NRCC emails hacked during 2018 midterms

Although Department of Homeland Security Secretary Kristjen Nielsen declared the 2018 midterms the nation’s most secure election ever, bad actors who hacked the National Republican Congressional Committee (NRCC) apparently didn't get the message.

After one of its vendors noticed the intrusion last April, the NRCC launched an investigation and reported the incident to authorities, according to officials who spoke anonymously to Politico.

The organization, the campaign arm of the House GOP, did not notify senior members of the House like Rep. Paul Ryan, R-Wis., or other members, the report said.

“We don't want to get into details about what was taken because it's an ongoing investigation," Politico quoted a senior party official as saying. "Let's say they had access to four active accounts. I think you can draw from that."

Allegedly, the committee was concerned that if it publicized the hack, it might be harder to find the hacker.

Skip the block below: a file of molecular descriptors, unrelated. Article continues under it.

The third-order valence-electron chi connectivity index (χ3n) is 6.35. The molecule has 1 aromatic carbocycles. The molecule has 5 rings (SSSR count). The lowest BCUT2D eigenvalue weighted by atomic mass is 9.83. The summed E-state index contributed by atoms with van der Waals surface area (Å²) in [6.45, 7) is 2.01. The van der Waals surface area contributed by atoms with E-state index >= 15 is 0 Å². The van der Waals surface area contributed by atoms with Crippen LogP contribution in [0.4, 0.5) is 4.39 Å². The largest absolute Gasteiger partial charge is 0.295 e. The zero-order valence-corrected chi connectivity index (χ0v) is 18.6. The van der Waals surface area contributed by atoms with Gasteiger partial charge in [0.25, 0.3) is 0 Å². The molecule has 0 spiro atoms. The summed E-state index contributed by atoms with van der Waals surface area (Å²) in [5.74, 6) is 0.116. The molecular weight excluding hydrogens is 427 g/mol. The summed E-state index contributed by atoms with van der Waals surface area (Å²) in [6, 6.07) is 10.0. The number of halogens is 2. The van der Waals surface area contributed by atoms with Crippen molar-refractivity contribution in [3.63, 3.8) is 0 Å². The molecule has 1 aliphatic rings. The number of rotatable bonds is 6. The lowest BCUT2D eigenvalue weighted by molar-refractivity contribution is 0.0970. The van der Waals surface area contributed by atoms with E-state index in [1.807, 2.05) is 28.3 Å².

“The NRCC can confirm that it was the victim of a cyber intrusion by an unknown entity. The cybersecurity of the Committee’s data is paramount, and upon learning of the intrusion, the NRCC immediately launched an internal investigation and notified the FBI, which is now investigating the matter,” said Ian Prior, vice president at Mercury Public Affairs, which was hired by the RNCC to help it respond to the hack, according to the report. “To protect the integrity of that investigation, the NRCC will offer no further comment on the incident.”

Noting that since 2016 “election security has been a known critical issue” and Russian interference in the elections was confirmed in early 2017 by the House Intelligence Committee, Rep. Bennie G. Thompson, D-Miss., ranking member of the House Committee on Homeland Security, accused Republicans of having “swept the issue aside” in what he called an “age-old routine of choosing party over country.”

The NRCC “hack – which was not released for months – makes it clear Republicans ignored election security at their own peril,” said Thompson, who promised “that Democrats will continue to lead on cybersecurity and will look into all threats to our elections as soon as we take charge in January.”

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